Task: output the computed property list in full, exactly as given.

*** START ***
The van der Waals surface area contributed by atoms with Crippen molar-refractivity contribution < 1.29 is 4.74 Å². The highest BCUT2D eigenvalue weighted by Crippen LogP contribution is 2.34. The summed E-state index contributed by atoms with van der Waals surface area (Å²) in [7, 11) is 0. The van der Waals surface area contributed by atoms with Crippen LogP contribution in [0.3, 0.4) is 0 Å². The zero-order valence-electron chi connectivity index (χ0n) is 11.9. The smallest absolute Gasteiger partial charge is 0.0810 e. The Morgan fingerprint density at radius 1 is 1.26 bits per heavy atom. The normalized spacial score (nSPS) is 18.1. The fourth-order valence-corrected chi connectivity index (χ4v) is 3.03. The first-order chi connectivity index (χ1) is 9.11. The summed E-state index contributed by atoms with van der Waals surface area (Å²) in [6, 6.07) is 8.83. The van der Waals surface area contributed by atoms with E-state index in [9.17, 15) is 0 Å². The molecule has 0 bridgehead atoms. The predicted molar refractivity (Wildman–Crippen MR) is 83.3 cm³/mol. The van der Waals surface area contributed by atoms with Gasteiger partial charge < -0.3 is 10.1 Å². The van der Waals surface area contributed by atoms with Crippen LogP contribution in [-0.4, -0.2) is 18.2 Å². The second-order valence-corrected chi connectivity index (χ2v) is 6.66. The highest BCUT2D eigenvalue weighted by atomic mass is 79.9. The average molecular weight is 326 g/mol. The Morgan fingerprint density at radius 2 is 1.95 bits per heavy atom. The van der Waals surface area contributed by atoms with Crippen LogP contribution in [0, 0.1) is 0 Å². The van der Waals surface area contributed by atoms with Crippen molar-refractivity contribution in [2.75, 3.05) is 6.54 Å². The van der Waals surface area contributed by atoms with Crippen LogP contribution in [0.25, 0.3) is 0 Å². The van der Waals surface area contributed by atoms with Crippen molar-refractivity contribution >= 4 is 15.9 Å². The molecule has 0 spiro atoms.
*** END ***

The van der Waals surface area contributed by atoms with Crippen molar-refractivity contribution < 1.29 is 4.74 Å². The highest BCUT2D eigenvalue weighted by Crippen LogP contribution is 2.34. The summed E-state index contributed by atoms with van der Waals surface area (Å²) in [7, 11) is 0. The van der Waals surface area contributed by atoms with Crippen LogP contribution in [0.3, 0.4) is 0 Å². The zero-order valence-electron chi connectivity index (χ0n) is 11.9. The smallest absolute Gasteiger partial charge is 0.0810 e. The Morgan fingerprint density at radius 1 is 1.26 bits per heavy atom. The normalized spacial score (nSPS) is 18.1. The fourth-order valence-corrected chi connectivity index (χ4v) is 3.03. The first-order chi connectivity index (χ1) is 9.11. The summed E-state index contributed by atoms with van der Waals surface area (Å²) in [6, 6.07) is 8.83. The van der Waals surface area contributed by atoms with E-state index in [9.17, 15) is 0 Å². The molecule has 0 bridgehead atoms. The predicted molar refractivity (Wildman–Crippen MR) is 83.3 cm³/mol. The van der Waals surface area contributed by atoms with Gasteiger partial charge < -0.3 is 10.1 Å². The van der Waals surface area contributed by atoms with Crippen LogP contribution in [-0.4, -0.2) is 18.2 Å². The second-order valence-corrected chi connectivity index (χ2v) is 6.66. The highest BCUT2D eigenvalue weighted by atomic mass is 79.9. The average molecular weight is 326 g/mol. The Morgan fingerprint density at radius 2 is 1.95 bits per heavy atom. The van der Waals surface area contributed by atoms with Crippen LogP contribution in [0, 0.1) is 0 Å². The van der Waals surface area contributed by atoms with Crippen molar-refractivity contribution in [2.75, 3.05) is 6.54 Å². The van der Waals surface area contributed by atoms with Crippen LogP contribution in [0.25, 0.3) is 0 Å². The van der Waals surface area contributed by atoms with Crippen molar-refractivity contribution >= 4 is 15.9 Å². The molecule has 0 spiro atoms.